Palm oil exports rebound, prices rise
(Business Times) 09 July 2001 -THE domestic palm oil market may havebottomed out with exports rebounding and prices trending upwards from thelows of February.
Exports for this year are expected to exceed last year's 9.08 milliontonnes as traditional customers step up purchases.
Malaysia has already sold 4.37 million of the commodity in the first fivemonths of 2001, up 30 per cent from 3.34 million tonnes in thecorresponding period a year ago, according to the Malaysian Palm Oil Board(MPOB).
And crude palm oil prices have strengthened to RM893 a tonne last weekfrom RM795.50 in June and RM743 in May.
The commodity was trading in February at RM693.32 a tonne on the spotmarket, its lowest level in more than a decade; and a sharp reversal offortune from the peak of RM2,505.71 in May 1998.
Traders said the market is expected to show continued strength with strongindications from key traditional buyers - namely India, China and Pakistan- of a spike-up in their imports this year.
India bought 2.38 million tonnes in 1999 and 2.03 million tonnes lastyear; China 800,135 tonnes and 1.02 million tonnes; and Pakistan 1.02million tonnes and 1.10 million tonnes, respectively.
Malaysian Palm Oil Association (MPOA) chief executive M. R. Chandran saidthe three countries have been taking the opportunity to buy more palm oilfollowing the extended low prices since early this year.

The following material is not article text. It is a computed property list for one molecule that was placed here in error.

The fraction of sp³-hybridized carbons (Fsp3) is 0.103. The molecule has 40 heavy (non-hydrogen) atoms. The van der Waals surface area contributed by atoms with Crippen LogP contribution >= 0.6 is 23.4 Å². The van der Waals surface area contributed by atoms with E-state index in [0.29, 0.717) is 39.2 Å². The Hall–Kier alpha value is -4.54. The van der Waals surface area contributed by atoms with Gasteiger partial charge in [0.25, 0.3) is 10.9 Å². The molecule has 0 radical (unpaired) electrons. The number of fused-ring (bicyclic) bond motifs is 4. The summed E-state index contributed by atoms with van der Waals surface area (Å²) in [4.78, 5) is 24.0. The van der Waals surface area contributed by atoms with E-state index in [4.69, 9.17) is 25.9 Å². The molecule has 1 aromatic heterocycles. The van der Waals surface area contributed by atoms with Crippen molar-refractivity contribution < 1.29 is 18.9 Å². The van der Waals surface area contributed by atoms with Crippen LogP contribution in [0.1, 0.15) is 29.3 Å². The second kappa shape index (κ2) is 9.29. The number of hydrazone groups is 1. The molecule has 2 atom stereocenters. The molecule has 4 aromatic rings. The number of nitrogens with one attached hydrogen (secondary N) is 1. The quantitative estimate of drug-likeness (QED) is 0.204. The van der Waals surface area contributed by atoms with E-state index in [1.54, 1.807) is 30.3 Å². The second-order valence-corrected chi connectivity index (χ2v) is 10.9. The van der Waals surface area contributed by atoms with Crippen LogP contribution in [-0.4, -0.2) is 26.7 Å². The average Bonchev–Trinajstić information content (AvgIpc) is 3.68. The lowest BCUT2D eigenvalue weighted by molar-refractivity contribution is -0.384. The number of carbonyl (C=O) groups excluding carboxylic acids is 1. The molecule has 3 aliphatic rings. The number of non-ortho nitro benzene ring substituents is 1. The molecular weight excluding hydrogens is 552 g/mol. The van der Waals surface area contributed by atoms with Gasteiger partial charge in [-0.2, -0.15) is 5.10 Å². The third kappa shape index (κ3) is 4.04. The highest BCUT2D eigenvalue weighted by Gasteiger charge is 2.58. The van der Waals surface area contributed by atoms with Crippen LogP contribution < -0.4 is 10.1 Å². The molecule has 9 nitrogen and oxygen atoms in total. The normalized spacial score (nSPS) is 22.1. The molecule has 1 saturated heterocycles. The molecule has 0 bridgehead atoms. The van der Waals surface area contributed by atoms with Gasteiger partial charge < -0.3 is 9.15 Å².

"They have been locking in purchases for the past few months at prices ofbetween RM700 and RM800," he told Business Times in Kuala Lumpur onFriday.
Never mind how good or poor this year's US soyabean harvest is in August,Malaysia's palm oil exports to India are likely to surpass last year'svolume, he added.
Chandran's forecast is supported by the January-May 2001 export figuresfrom MPOB which showed that India bought 926,158 tonnes of palm oil fromMalaysia, up 22 per cent from 758,857 tonnes in the same period last year.
The increase in China's uptake was even more dramatic, up 51 per cent to463,929 tonnes from 307,911 tonnes before.
Likewise, imports by Pakistan, the third largest buyer of Malaysian palmoil, jumped 22.1 per cent to 465,213 tonnes for the five months from381,144 tonnes a year earlier.
Chandran said despite the 92.4 per cent import duties imposed on Malaysianpalm oil, India has continued to buy substantial amounts of the commodity.
"One reason is the country is facing a drought. . . . but Indian farmershave also been slow to respond to new government incentives to shift toplanting oil seeds from grain (wheat, oats and barley)," he said.
As a result, India has found itself faced with a shortage of not only palmoil but also sunflower, rapeseed, mustard and other vegetable oils.
China is also experiencing a drought in some parts of the country.
In addition, grain crops have come under pest attacks in the last twoweeks.
On the Kuala Lumpur Stock Exchange (KLSE) on Friday, plantation stocksreflected the improvement in the sector's outlook.
IOI Corp Bhd rose 9 sen to RM3.04, Kumpulan Guthrie Bhd 7 sen to RM2.15,Perlis Plantation Bhd 5 sen to RM1.45, and Austral Enterprise 4 sen toRM2.28.
However, Ladang Perbadanan Fima Bhd fell 10 sen to RM3.22, and Highlandsand Lowlands Bhd 3 sen to RM2.40.